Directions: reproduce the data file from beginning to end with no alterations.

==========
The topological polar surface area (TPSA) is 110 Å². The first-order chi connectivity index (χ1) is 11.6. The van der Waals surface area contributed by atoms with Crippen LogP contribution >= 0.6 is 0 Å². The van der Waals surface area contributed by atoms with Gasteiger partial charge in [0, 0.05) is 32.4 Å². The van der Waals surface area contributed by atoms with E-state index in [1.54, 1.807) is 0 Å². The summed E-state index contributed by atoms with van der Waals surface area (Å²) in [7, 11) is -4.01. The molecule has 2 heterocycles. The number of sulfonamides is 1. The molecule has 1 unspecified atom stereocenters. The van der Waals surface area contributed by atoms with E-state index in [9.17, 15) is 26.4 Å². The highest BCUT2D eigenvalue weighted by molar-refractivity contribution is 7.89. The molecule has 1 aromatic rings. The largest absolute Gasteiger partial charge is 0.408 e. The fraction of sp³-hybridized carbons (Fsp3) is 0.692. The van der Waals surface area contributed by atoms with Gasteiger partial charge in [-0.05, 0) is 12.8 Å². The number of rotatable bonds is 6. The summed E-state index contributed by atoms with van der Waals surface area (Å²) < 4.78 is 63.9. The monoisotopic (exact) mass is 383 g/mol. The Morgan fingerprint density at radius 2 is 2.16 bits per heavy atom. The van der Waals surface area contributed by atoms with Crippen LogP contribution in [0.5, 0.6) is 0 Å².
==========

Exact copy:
The topological polar surface area (TPSA) is 110 Å². The first-order chi connectivity index (χ1) is 11.6. The van der Waals surface area contributed by atoms with Crippen LogP contribution >= 0.6 is 0 Å². The van der Waals surface area contributed by atoms with Gasteiger partial charge in [0, 0.05) is 32.4 Å². The van der Waals surface area contributed by atoms with E-state index in [1.54, 1.807) is 0 Å². The summed E-state index contributed by atoms with van der Waals surface area (Å²) in [7, 11) is -4.01. The molecule has 2 heterocycles. The number of sulfonamides is 1. The molecule has 1 unspecified atom stereocenters. The van der Waals surface area contributed by atoms with E-state index in [9.17, 15) is 26.4 Å². The highest BCUT2D eigenvalue weighted by molar-refractivity contribution is 7.89. The molecule has 1 aromatic rings. The largest absolute Gasteiger partial charge is 0.408 e. The fraction of sp³-hybridized carbons (Fsp3) is 0.692. The van der Waals surface area contributed by atoms with Gasteiger partial charge in [-0.05, 0) is 12.8 Å². The number of rotatable bonds is 6. The summed E-state index contributed by atoms with van der Waals surface area (Å²) < 4.78 is 63.9. The monoisotopic (exact) mass is 383 g/mol. The Morgan fingerprint density at radius 2 is 2.16 bits per heavy atom. The van der Waals surface area contributed by atoms with Crippen LogP contribution in [0.5, 0.6) is 0 Å².